Clausewitz said that war is just the continuation of politics by other means, and that seems right. But I think there’s another situation altogether, and the United States is dangerously close to getting there, that is arguably worse than war.
My political views have not remained static over my life. I grew up in a fairly conservative home for the time. Rush Limbaugh was always on the radio and we listened to contemporary Christian music. This was a time when Christian music still had some depth if you looked a little bit; it’s hard to find any these days.
However, in high school, I found I wasn’t really equipped to deal with political differences. I took a college-level government course my senior year and it was the first time I really learned about the philosophical underpinnings of the American system. Even then, I was mostly a Republican and conservative from inertia.
College was an interesting mix; at the start I considered myself relatively moderate, though slightly conservative. After enduring several far-left professors, I shifted to the right, but still missed a strong philosophical framework. It took many years to really develop what I think are solid and solidly conservative political views. I’ve held these views, more-or-less for about six years.
I say all of this as a frame of reference. Six years ago, I could easily post my views online. I had a Facebook account and would frequently write about politics. It annoyed some friends and family, but others took no issue and even cheered it on. Some debated, some affirmed; it was sometimes stressful and sometimes stress-relieving. I wasted time, but I learned a lot and made some new friends.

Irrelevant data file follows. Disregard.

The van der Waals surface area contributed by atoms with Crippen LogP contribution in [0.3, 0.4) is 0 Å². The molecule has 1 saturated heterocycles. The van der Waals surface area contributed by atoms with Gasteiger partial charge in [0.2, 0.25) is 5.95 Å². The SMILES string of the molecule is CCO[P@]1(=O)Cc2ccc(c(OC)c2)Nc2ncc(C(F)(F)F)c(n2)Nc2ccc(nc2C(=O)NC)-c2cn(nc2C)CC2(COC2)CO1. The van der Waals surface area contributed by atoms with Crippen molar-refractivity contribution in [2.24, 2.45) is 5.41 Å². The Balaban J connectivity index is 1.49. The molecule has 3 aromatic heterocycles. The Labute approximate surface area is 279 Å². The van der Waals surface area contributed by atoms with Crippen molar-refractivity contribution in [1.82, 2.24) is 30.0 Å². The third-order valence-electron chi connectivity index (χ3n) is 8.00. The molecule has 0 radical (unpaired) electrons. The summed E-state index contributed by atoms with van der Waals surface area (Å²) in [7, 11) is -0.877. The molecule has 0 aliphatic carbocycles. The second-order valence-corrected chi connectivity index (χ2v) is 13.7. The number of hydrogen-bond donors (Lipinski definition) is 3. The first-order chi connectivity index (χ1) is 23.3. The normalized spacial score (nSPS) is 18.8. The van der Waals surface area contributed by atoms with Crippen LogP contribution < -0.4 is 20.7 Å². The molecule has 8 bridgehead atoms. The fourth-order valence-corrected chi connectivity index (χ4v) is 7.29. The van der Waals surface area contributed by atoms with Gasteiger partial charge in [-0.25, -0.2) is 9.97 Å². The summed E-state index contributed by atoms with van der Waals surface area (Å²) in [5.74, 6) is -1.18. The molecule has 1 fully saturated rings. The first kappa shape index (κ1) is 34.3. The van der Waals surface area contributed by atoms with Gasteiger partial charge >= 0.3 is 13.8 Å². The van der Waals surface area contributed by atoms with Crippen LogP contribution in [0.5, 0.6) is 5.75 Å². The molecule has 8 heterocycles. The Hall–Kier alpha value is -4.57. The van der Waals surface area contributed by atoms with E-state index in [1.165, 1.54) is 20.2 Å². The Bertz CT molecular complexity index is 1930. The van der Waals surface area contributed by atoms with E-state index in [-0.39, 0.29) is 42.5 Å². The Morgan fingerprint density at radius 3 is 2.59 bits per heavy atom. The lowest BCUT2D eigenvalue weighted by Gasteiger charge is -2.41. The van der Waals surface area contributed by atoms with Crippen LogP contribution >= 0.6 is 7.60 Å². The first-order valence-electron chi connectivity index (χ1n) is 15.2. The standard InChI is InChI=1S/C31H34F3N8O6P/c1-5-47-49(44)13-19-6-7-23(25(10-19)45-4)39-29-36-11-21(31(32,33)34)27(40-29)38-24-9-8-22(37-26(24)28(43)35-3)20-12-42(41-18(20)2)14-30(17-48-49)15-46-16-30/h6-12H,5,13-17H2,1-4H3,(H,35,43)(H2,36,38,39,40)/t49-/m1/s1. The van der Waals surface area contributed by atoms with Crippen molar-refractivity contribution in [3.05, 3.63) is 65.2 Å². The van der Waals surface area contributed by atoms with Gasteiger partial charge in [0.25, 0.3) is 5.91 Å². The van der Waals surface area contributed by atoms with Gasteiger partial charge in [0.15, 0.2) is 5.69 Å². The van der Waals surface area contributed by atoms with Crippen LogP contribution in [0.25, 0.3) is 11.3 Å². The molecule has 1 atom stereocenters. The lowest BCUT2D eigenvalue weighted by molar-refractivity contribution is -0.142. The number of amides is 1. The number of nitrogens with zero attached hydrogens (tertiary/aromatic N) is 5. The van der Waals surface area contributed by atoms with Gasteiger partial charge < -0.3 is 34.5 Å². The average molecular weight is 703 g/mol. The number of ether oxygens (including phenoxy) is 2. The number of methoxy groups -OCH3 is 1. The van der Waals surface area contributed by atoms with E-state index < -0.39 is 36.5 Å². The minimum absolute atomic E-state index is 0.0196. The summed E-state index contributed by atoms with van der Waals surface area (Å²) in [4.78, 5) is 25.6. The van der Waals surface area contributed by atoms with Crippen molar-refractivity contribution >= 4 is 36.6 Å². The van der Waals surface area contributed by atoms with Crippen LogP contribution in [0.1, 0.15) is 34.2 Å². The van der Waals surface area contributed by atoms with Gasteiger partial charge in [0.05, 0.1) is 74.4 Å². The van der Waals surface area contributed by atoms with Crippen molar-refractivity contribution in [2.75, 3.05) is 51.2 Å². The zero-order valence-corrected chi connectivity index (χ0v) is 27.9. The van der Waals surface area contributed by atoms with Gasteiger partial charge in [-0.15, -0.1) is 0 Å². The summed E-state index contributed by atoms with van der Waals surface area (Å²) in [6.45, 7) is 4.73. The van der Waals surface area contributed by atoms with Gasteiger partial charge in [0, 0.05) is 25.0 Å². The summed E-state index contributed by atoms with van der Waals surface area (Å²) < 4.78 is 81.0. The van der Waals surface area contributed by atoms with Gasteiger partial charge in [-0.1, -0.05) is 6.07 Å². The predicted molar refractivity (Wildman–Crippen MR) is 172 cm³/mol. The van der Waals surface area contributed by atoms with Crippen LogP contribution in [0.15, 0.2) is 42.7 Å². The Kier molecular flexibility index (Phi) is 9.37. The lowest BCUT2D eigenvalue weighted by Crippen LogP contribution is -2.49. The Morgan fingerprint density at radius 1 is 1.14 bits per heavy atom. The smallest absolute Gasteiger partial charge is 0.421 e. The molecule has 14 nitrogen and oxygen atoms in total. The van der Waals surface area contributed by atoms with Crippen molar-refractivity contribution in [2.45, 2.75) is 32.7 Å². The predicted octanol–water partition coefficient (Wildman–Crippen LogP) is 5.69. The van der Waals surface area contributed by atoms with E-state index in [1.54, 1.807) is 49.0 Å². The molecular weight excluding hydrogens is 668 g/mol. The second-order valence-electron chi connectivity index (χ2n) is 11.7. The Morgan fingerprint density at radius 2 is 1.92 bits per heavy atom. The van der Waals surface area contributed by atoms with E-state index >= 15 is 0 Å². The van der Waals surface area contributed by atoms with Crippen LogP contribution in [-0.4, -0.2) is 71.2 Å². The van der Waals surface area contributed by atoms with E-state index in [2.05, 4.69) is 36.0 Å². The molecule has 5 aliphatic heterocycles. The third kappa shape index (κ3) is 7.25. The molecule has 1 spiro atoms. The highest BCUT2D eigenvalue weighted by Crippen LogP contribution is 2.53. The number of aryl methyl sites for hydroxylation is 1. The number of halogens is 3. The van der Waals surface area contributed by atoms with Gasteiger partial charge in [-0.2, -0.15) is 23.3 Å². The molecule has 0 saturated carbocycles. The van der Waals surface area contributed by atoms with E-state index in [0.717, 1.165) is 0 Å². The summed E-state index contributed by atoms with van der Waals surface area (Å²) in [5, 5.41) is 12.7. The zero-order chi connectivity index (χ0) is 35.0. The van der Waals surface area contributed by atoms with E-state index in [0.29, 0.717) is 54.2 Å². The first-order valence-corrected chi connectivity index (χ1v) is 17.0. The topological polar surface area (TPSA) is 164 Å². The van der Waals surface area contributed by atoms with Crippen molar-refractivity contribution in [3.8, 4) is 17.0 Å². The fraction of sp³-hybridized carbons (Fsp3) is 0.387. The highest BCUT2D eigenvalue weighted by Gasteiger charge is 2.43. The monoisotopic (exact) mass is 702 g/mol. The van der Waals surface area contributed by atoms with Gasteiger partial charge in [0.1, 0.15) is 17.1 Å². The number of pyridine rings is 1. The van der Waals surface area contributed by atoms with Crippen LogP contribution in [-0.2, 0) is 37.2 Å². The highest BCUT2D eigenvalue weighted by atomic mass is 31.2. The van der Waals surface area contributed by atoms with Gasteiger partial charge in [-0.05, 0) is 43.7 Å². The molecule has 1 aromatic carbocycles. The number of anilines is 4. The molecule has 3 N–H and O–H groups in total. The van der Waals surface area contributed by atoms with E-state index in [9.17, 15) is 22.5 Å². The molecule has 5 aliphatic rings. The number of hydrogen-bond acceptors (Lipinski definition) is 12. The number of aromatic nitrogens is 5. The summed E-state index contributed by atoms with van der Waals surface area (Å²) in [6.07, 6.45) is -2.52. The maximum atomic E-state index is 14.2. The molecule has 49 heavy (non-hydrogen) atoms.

Four years ago, when Donald Trump ran for the presidency, I declared I was voting third party. I couldn’t support the guy, and (I still affirm) he had no record up to that point to persuade me otherwise. It was a fairly charged year in politics, and I thought it was the worst I had seen. I was very, very wrong.
If you are familiar with HP Lovecraft, you probably understand the difference between classical horror and cosmic horror. I’m no expert, but in the classical view rooted in Christendom, horror was often used as allegory for our fallenness; it was a warning against sin, against violating nature, and against blaspheming the image of God in each of us and the God therein reflected.
But cosmic horror, of the sort HP Lovecraft wrote, was written in a godless worldview, one in which human beings are little more than insects in a universe filled with beings the names of which would cause madness if we could hear them. In cosmic horror, we are one misstep away from losing our grip on sanity. We are one discovery away from madness. Like Nietzsche’s madman, that discovery is of the true nature of the universe.
This year, 2020, has paralleled these two views in an interesting way. What the Founders feared most of all was the mob; a mob not beholden to anyone, with no allegiance but to self. A mob is just a violent way to the most oppressive society you can ever get: a tyranny of the majority. At least a bad king is one man.
The mob, believing there to be no God (they really, really, really, really hate Christians; each really is just one more piece of evidence), is inclined toward madness. At root, they have no coherent worldview, and so they live for self; they live for chaos and anarchy and anything that benefits them at the moment. They live like madmen. This year is the year of the mad mob.